Avengers of the New World: The Story of the Haitian Revolution

Avengers of the New World

l a u r e n t d u b o i s

Avengers of the New World

t h e s t o r y o f t h e

h a i t i a n r e v o l u t i o n

the belknap press of

harvard university press

Cambridge, Massachusetts

London, England

2 0 0 4

Copyright © 2004 by Laurent Dubois

All rights reserved

Printed in the United States of America

Library of Congress Cataloging-in-Publication Data

Dubois, Laurent, 1971–

Avengers of the New World : the story of the Haitian Revolution / Laurent Dubois.

p. cm.

Includes bibliographical references and index.

ISBN 0-674-01304-2 (alk. paper)

1. Haiti—History—Revolution, 1791–1804. I. Title.

f1923.d83 2004

972.94Ј03—dc22

2003063010

For Haiti

a c k n o w l e d g m e n t s

My greatest debt is to the many historians whose research and writing

made this book possible. Some are ancestors, like Beaubrun Ardouin, Ga-

briel Debien, and C. L. R. James, the others part of a small and scattered

group who often work in isolation. John Garrigus was encouraging about

the project throughout, and our conversations were crucial in determining

the final shape of the book. David Geggus, whose writings have trans-

formed the study of the Haitian Revolution, has been a supportive and in-

sightful interlocutor over the years. Malick Ghachem has taught me a great

deal through his work and our conversations. Stewart King played a crucial

role in my early research on the Caribbean. Michel Rolph Trouillot and

Carolyn Fick have profoundly influenced the way I think about the revolu-

tion. Laennec Hurbon and Michel DeGraff shaped my ideas on Haiti’s

cultural history. Richard Turits read some early chapters of the book and

gave me encouragement and good advice. And Julius Scott has been a con-

stant inspiration because of his passion for reconstructing the lives of the

often-elusive figures who built the Haitian Revolution.

I must also thank Julius, and Ada Ferrer, for having—over a greasy

breakfast in Ann Arbor years ago—first planted in my mind the idea of

writing this book. I owe a debt to three early mentors who guided my first

research on Haiti: Barbara Browning, Joan Dayan, and Peter Johnson. I

am grateful to Robert Bonner, who read many of the chapters of this book,

as well as Christine Daniels and the students in our Atlantic history semi-

nar for their comments. I thank Monique Dubois-Dalcq for having read

and commented on the manuscript. The members of the “Club Littéraire

du Gentilsart,” André and Marie-Claude Dubois, were avid readers and in-

sightful critics throughout.

A grant from the Intramural Research Grant Program at Michigan State

University funded research in the United States, France, and Haiti, as well

as the work of my extremely able research assistant, Marco Meniketti. The

Comparative Black History Program helped me to cover the cost of illus-

trations. Marcel Chatillon kindly gave me permission to reprint some of

the images from his collection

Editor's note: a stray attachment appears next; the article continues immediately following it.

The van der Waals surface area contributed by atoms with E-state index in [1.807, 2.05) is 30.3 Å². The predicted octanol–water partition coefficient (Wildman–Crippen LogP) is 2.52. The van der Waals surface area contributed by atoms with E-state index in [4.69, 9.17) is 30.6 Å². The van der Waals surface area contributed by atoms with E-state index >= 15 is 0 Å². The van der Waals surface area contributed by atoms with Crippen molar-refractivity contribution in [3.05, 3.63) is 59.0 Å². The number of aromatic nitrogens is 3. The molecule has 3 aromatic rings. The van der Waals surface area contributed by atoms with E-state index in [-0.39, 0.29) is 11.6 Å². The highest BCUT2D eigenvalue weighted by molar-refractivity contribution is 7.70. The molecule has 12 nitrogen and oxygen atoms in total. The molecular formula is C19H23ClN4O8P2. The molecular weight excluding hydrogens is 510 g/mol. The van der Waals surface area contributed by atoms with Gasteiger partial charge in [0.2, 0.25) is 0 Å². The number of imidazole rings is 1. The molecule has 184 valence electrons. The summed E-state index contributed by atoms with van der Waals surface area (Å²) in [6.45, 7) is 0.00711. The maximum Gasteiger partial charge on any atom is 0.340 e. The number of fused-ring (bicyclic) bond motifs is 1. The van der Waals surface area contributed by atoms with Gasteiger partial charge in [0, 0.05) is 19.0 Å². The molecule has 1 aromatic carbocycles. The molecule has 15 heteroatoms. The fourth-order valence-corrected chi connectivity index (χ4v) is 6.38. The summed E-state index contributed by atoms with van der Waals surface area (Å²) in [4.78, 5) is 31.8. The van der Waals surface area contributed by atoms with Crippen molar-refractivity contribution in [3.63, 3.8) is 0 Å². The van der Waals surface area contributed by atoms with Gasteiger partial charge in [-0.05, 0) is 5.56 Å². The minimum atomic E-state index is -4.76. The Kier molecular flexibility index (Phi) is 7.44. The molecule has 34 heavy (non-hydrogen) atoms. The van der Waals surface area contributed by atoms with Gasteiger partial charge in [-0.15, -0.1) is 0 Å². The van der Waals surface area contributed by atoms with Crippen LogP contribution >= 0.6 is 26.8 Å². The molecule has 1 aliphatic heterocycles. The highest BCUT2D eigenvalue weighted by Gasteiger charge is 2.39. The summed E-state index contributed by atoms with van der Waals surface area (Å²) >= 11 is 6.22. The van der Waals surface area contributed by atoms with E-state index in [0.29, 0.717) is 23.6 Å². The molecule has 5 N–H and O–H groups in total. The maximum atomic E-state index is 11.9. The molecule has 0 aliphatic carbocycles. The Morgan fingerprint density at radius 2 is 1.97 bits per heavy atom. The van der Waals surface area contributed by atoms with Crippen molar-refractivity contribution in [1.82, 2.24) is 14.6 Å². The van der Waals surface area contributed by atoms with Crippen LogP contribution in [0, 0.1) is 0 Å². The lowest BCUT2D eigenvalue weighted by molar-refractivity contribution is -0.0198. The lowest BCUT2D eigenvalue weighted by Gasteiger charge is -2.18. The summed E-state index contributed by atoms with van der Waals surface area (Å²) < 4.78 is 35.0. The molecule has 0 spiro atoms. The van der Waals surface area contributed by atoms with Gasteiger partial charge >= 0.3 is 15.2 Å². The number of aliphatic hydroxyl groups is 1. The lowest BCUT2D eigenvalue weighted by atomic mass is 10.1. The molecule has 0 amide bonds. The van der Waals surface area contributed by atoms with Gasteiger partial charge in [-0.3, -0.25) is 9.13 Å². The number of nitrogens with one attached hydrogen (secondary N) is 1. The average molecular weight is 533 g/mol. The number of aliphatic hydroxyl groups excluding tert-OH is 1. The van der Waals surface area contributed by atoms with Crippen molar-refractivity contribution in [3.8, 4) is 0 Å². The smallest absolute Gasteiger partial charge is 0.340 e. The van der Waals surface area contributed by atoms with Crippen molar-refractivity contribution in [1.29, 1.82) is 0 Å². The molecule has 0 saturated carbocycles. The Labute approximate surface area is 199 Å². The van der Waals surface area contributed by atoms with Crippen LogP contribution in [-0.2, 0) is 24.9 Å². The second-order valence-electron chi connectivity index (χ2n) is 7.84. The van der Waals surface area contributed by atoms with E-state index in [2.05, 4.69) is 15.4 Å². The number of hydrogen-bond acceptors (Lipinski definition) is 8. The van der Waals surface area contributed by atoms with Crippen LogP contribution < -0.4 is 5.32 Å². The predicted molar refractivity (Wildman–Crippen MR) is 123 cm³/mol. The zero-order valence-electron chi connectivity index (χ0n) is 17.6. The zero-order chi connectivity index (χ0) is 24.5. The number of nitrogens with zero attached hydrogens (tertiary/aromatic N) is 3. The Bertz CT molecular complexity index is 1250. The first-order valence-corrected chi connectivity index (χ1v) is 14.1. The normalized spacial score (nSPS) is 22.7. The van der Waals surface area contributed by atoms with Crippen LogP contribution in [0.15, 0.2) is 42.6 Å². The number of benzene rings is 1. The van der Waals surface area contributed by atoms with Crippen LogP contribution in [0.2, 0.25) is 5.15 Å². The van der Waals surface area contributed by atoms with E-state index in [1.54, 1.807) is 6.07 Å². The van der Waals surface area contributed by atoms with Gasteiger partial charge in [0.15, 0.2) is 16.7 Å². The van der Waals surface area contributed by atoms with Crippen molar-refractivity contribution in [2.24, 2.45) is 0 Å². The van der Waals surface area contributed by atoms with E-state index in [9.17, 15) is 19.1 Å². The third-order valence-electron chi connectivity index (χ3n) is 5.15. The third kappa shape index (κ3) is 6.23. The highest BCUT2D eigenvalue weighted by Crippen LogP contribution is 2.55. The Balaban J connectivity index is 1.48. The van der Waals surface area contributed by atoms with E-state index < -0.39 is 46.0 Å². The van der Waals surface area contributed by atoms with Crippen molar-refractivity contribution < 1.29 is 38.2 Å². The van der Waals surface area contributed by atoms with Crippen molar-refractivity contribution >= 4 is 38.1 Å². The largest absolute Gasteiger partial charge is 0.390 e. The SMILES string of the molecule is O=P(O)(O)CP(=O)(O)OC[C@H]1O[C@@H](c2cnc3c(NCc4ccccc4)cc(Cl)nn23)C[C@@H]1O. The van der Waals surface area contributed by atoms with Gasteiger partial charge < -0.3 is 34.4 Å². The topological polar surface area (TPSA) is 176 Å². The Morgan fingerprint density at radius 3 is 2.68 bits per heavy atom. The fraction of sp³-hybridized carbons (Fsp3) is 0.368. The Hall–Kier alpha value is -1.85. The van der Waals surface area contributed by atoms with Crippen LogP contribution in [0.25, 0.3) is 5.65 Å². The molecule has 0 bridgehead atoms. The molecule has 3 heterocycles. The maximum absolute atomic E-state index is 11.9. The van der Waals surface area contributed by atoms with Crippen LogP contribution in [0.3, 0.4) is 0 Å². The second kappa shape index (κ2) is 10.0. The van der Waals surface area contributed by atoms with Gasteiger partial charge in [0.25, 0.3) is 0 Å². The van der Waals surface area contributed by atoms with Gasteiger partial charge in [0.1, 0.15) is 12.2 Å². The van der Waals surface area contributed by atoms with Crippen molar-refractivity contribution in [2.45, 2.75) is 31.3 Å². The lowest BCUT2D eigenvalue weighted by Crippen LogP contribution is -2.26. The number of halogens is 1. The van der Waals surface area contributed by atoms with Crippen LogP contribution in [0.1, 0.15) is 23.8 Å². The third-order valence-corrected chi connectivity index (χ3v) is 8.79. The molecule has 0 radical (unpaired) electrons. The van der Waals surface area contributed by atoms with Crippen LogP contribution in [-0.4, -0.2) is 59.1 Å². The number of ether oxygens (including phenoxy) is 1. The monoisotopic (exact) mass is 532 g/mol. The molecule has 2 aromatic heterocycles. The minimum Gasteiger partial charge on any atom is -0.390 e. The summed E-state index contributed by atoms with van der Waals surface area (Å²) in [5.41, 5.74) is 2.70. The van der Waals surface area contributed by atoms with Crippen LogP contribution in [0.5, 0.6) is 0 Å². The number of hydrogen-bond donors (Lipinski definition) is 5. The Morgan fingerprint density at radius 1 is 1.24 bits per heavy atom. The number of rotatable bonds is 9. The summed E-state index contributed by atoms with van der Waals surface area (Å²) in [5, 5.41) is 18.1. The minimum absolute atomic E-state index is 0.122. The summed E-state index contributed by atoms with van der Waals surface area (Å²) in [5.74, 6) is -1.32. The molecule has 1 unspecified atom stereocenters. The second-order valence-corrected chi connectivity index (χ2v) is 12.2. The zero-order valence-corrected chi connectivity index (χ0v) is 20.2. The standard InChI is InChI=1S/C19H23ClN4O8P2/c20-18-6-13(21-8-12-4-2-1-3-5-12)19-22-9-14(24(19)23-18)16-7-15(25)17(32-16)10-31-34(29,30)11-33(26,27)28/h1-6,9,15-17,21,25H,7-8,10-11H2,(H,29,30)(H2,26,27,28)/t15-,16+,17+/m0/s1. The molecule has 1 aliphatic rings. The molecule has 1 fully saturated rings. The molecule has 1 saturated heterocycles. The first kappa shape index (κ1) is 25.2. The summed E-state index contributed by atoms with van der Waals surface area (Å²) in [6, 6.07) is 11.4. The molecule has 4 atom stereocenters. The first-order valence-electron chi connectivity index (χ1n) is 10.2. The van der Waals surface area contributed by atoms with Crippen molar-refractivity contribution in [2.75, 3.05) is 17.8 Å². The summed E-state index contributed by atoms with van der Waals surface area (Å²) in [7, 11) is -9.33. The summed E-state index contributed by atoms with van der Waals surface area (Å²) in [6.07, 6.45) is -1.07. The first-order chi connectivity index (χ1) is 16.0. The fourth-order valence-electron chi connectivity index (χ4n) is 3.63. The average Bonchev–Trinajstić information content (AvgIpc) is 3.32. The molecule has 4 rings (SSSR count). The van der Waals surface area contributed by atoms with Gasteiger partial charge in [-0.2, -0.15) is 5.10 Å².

Images de la Révolution aux Antilles,
and Peter Berg helped me to track down and reproduce several engravings.

Parts of the manuscript were presented at Yale and Vanderbilt universities,

and some material from Chapters 4 and 5 was included in “Our Three

Colors: The King, the Republic and the Political Culture of Slave Revolu-

tion in Saint-Domingue,” in
Historical Reflections,
29:1 (Spring 2003): 83–

102.

I wrote much of this book while I was a visiting scholar at the Clark

Center for Seventeenth and Eighteenth Century Studies at the University

of California, Los Angeles. I thank Lynn Hunt and Peter Riell for having

given me this home in Los Angeles. And I am grateful to Christine Lazaridi

for our lunches spent discussing the different stories we were tracking

down and weaving together.

In Haiti, Chantalle Verna was a generous host and made much of my

research possible. I thank the Fouchard family for their generosity in giv-

ing me access to their library. Philippe Cherdieu, of the Bibliothèque

Haïtienne, enthusiastically showed me some of the treasures of this collec-

tion. And I cannot thank Erol Josué enough for the amazing journey

we took to visit Le Cap, and for showing me Gallifet, Sans-Souci, and the

Citadel.

Two anonymous reviewers for Harvard University Press gave me en-

couragement and helpful advice. Ann Hawthorne’s expert copyediting was

much appreciated. And through her enthusiasm for the project and her

guidance, Joyce Seltzer was crucial to making this work what it is.

It was Katharine Brophy Dubois who showed me how to write this

book. I thank her, and I thank our son, Anton, who arrived just as I was fin-

ishing the manuscript, and who has made everything, once again, into an

adventure.

viii

a c k n o w l e d g m e n t s

c o n t e n t s

Prologue

1

1. Specters of Saint-Domingue

8

2. Fermentation

36

3. Inheritance

60

4. Fire in the Cane

91

5. New World

115

6. Defiance

132

7. Liberty’s Land

152

8. The Opening

171

9. Power

194

10. Enemies of Liberty

209

11. Territory

231

12. The Tree of Liberty

251

13. Those Who Die

280

Epilogue: Out of the Ashes

302

Notes 309

Index 349

ATLANTIC

SAINT-DOMINGUE

B

OCEAN

Gulf of

a

(FRANCE)

Mexico

Nassau

h a m

Havana

a

MÔLE SAINT-NICOLAS

C

s Spanish

u b a

Santo Domingo

Cap-à-Foux

Hispaniola

Jamaica

Kingston

French

0

300 miles

Saint-Domingue

Caribbean Sea

Parishes of the North Province

Saint-Domingue

L

Le Cap
CAP FRANÇAIS

P

Baie de

l

Port

a

(LE CAP)

Le Borgne

i

in

Margot

Mancenille

e

in

m

du

or

Other books

The Cleanest Race by B.R. Myers
Floating by Natasha Thomas
Cranford by Elizabeth Gaskell
Orhan's Inheritance by Aline Ohanesian
Allegiance by Wanda Wiltshire
A Broken Kind of Life by Jamie Mayfield
I Shall Be Near to You by Erin Lindsay McCabe
El prisionero en el roble by Marion Zimmer Bradley